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US Officials Say Allies Have Unified Front on Negotiating with North Korea


The U.S. ambassador to South Korea says there is a united front among the five countries negotiating with North Korea on its nuclear program, despite suggestions from China, South Korea and Japan that the United States be more flexible or creative in the negotiations.

At a recent talk in Washington, the U.S. ambassador to South Korea, Christopher Hill, said the U.S. and South Korean governments agree on how to deal with North Korea.

"I would say that, despite what many people thought, perhaps only months ago, we are in sync with the [South] Koreans on how to address this issue," said Christopher Hill. "First of all, there is absolute support for the notion of the six-party process, for the notion that this is an issue that needs to be addressed multilaterally."

Three rounds of six-party talks, aimed at resolving the North Korean nuclear crisis, have taken place since August 2003. Pyongyang refused to attend a fourth round, which had been scheduled for September. The other parties to the talks are Russia, Japan and China.

Parallel to the six-party talks, South Korea has been holding bilateral meetings with the communist North, aimed at reducing tensions between them.

Speaking at an event sponsored by the Asia Society and the Woodrow Wilson Center, Ambassador Hill said Washington understands South Korea's desire to engage its neighbor to the north. But he said the five nations negotiating with Pyongyang agree that the issue of most concern is the complete and verifiable dismantling of North Korea's nuclear programs. He said that unity is necessary to ensure that North Korea gets a clear message.

"So, we need to understand that, in some cases, South Korea will have a different approach to a neighbor that's right there, very present," he said. "But I think we also should, in understanding that, we need to work with them [South Korea]. We need to make sure the North Koreans are not getting conflicting signals, and that, once again, we are able to present an approach to the North Koreans that they're not going to see a better deal in the future."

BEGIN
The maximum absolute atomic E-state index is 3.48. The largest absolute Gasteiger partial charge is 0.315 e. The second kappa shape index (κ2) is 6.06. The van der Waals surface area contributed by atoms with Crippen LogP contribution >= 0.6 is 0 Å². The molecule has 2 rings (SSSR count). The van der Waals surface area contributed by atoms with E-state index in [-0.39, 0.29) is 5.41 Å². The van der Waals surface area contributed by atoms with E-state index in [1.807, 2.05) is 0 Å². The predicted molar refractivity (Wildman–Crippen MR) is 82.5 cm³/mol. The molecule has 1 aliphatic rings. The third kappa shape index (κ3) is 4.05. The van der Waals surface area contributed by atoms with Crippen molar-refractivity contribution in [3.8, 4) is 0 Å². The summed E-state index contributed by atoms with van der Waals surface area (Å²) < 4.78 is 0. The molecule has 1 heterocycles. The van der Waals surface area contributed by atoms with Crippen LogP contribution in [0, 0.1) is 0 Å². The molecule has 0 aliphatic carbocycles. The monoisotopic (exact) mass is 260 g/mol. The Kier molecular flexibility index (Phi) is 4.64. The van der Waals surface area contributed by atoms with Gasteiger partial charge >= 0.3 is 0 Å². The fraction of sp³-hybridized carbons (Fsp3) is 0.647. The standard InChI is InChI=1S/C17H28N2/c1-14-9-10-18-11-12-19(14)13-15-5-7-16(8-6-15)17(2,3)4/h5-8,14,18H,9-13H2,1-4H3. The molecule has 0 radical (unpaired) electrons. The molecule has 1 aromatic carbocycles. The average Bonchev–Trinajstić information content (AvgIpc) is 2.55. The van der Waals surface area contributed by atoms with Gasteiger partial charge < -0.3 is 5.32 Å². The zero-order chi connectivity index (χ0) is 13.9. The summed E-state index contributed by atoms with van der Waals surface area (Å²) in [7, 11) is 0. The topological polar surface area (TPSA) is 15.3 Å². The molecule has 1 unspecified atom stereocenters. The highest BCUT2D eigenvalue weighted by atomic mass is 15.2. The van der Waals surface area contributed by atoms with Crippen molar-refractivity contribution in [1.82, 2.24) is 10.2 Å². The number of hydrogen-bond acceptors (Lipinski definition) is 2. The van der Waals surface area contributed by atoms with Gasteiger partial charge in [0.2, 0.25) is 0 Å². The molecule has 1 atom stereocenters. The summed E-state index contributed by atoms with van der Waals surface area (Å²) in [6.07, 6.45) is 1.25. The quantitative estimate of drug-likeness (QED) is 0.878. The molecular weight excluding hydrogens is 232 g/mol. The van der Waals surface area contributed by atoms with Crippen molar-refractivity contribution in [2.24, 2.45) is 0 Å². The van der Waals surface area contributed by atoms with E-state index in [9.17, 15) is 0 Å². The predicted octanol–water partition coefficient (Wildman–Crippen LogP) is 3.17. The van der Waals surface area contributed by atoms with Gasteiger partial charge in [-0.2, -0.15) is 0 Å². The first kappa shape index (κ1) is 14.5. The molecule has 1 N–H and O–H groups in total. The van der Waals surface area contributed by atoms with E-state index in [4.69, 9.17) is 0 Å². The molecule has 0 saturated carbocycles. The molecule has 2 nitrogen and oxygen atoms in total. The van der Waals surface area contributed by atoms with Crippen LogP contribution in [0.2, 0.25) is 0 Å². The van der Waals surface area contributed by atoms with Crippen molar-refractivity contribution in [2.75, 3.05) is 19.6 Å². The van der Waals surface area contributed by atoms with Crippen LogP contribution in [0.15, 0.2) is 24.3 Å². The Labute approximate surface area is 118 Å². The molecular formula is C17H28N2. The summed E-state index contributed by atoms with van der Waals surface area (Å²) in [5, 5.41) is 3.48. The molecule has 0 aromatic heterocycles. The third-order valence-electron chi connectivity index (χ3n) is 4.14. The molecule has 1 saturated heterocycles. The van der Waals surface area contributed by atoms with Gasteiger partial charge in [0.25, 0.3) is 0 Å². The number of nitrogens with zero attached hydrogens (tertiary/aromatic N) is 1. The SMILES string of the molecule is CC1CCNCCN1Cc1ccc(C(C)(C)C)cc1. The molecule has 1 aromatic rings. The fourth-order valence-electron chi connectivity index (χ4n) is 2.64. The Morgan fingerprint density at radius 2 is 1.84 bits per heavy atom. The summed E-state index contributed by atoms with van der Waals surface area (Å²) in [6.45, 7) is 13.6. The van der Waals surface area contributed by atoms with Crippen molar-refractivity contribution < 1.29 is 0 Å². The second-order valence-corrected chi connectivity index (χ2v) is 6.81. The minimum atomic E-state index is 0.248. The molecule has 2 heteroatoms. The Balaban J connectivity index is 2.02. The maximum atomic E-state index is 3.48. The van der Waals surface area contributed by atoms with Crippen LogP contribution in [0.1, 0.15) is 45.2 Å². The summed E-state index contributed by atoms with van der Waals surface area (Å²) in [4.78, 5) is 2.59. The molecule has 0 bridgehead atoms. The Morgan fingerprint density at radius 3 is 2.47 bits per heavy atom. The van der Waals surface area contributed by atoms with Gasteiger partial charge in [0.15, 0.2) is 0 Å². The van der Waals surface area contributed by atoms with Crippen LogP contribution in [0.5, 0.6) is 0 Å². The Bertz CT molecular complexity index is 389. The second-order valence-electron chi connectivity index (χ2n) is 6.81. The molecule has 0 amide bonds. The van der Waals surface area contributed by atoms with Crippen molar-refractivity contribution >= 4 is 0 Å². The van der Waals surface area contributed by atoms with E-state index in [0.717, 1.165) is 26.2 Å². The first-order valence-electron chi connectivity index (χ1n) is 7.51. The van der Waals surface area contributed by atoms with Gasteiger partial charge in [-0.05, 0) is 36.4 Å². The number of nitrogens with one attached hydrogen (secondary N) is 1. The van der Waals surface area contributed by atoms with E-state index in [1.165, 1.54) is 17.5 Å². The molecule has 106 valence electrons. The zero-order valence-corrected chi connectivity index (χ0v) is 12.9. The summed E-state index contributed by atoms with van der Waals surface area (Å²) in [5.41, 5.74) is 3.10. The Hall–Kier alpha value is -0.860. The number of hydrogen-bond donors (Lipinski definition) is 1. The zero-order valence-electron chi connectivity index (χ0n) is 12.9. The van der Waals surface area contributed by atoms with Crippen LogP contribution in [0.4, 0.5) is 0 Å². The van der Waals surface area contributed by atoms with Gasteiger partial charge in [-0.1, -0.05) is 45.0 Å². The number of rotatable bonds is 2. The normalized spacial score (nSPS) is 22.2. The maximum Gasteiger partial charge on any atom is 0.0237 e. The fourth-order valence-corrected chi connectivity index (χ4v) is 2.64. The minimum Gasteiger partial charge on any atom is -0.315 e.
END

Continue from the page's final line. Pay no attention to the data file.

One of Seoul's concerns with its northern neighbor has been possible instability in the North Korean government. And, at a separate Washington conference, South Korea's ambassador to the United States, Han Sung Joo, referred to another relatively recent development that could have a destabilizing effect.

"And that is the North Korean refugees issue, which are becoming more serious and complicated, as things go on," said Han Sung Joo.

There have been several instances in recent months of North Korean refugees, mostly in China, sneaking into third country embassies and demanding asylum in South Korea.

Ambassador Han said he thinks improving relations between the two Koreas can help end the crisis over North Korea's nuclear ambitions, but are not enough in themselves. He says Pyongyang is suspicious of the United States, militarily, economically and politically. But he acknowledges that that may not be the only reason Pyongyang is resistant to U.S. pressure.

"I don't know whether North Korea is just using this as an excuse, or it reflects a real and genuine concern and insecurity on the part of North Korea," he said. "I think, probably the closest answer to that question would be both elements of these. But North Korea is not short of excuses not to come to the six-party meeting."

A Japanese government official, who spoke to reporters in Washington on background, says the next round of six-party talks needs to be convened as soon as possible. He said his country, the United States and South Korea need to send a unified message to Pyongyang, and make sure that China shares the same goal.

The Japanese official said other serious concerns for Tokyo include the development of North Korean missiles, which could deliver nuclear warheads to Japan, as well as the controversial issue of Japanese who were abducted by North Korea decades ago.

North Korea is known to have a plutonium-based program that could enable it to make nuclear weapons. Two years ago, the United States said Pyongyang acknowledged another program to develop nuclear weapons from highly enriched uranium, or HEU.

U.S. Ambassador Hill says this is another subject on which the five negotiating partners agree.

"I think among the five, there's certainly consensus that they [North Korea] have a program, an H.E.U. program," said Christopher Hill. "The issue, of course, comes up - how far along is the program, which is more difficult to assess. But I think, among the five, there is an understanding that, indeed, when you connect the dots [put everything together], it's clear that the North Koreans have such a program."

The Japanese official said North Korea has never acknowledged a uranium program to his country, but that Tokyo is, in his words, "sufficiently comfortable" with the U.S. position.

Meanwhile, Japanese Prime Minister Junichiro Koizumi and South Korean President Roh Moo-Hyun will discuss the North Korean nuclear issue in detail during a meeting Friday, in Japan.

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